Location unveils Hidden Words

28 June 2004

MELBOURNE, Australia — Location, location, location. Those are called the three most important guidelines in real estate -- and taking notice of them has helped boost visitor numbers at a Baha'i bookstore here in Australia's second biggest city.

The number of customers, browsers, and window shoppers has increased since the bookshop -- "Hidden Words: Baha'i Books and Information" -- moved recently from a small shopping arcade to a nearby prominent location on a main road.

Its new spot is near a busy intersection close to both the Hawthorn Town Hall and one of Melbourne's major universities, and in a restaurant precinct.

Many motorists stopped at red traffic lights spend their waiting time looking into the shop window.

"At least one third of the customers and browsers are not Baha'is, and many come to the shop from other suburbs," says spokeswoman Emilia Tabrizi.

"It has a growing name among Baha'is as a good source of quality books and resources. Our reputation has spread by word of mouth and as a result we even have some interstate customers who order books from us."

The shop is an information center, Ms. Tabrizi says, that lets the public satisfy its growing curiosity about a faith that bases its work for world unity on Baha'u'llah's teaching of the principle of the oneness of humanity.

Customers have had many positive things to say about the shop, she says, including comments that it is "inspirational," "soothing," and "informative."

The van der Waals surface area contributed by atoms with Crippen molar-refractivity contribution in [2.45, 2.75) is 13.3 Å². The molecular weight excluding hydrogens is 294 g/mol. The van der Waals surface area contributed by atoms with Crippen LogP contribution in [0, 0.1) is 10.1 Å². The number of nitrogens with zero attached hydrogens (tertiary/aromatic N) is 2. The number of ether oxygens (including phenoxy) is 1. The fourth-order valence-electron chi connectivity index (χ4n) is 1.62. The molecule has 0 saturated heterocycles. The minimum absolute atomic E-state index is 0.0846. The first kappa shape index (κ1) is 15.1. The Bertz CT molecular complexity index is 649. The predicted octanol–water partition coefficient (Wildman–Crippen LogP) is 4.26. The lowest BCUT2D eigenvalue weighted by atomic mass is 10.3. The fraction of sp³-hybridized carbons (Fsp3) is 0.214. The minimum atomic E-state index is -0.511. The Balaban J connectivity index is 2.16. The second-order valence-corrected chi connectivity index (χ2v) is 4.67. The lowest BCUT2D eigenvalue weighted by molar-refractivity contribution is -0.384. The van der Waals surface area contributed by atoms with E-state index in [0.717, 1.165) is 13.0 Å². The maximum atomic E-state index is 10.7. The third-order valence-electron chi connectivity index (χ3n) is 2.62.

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Members of a study circle, who meet at the bookstore, with their workbooks.

The number of participants from the general public has also increased at the study circles hosted by the shop. At least half the membership of a new study circle, for instance, comes from outside the Baha'i community.

The study circles -- an activity now offered by the Baha'i communities in more than 180 countries and territories worldwide -- aim at developing individual capacities in a range of activities, such as reawakening one's spiritual life, teaching values to children, and expressing one's views to others.

Another popular event is 30-minute "tranquility zones" offered on Sunday mornings. They provide music, meditation, and spiritual upliftment through readings and prayers.

Facilitators change for the tranquility zones, giving a different flavor from time to time.

Although Baha'is do not force their beliefs on others, they are keen to offer the teachings of Baha'u'llah to anyone interested in inquiring -- and now the shop has an increased number of those. To satisfy this demand, information evenings are held every fortnight on Friday evenings and they feature a speaker on the Baha'i Faith and a question-and-answer session.

Some 25 local Baha'i volunteers are involved in the operation of the shop, which is open eight hours a day from Monday to Friday and six hours on Saturday.

A newsletter updates customers of forthcoming activities.

The shop, overseen by the Regional Baha'i Council, takes its name from "The Hidden Words" by Baha'u'llah. That volume comprises 150 brief inspirational counsels and admonitions for spiritual life and growth.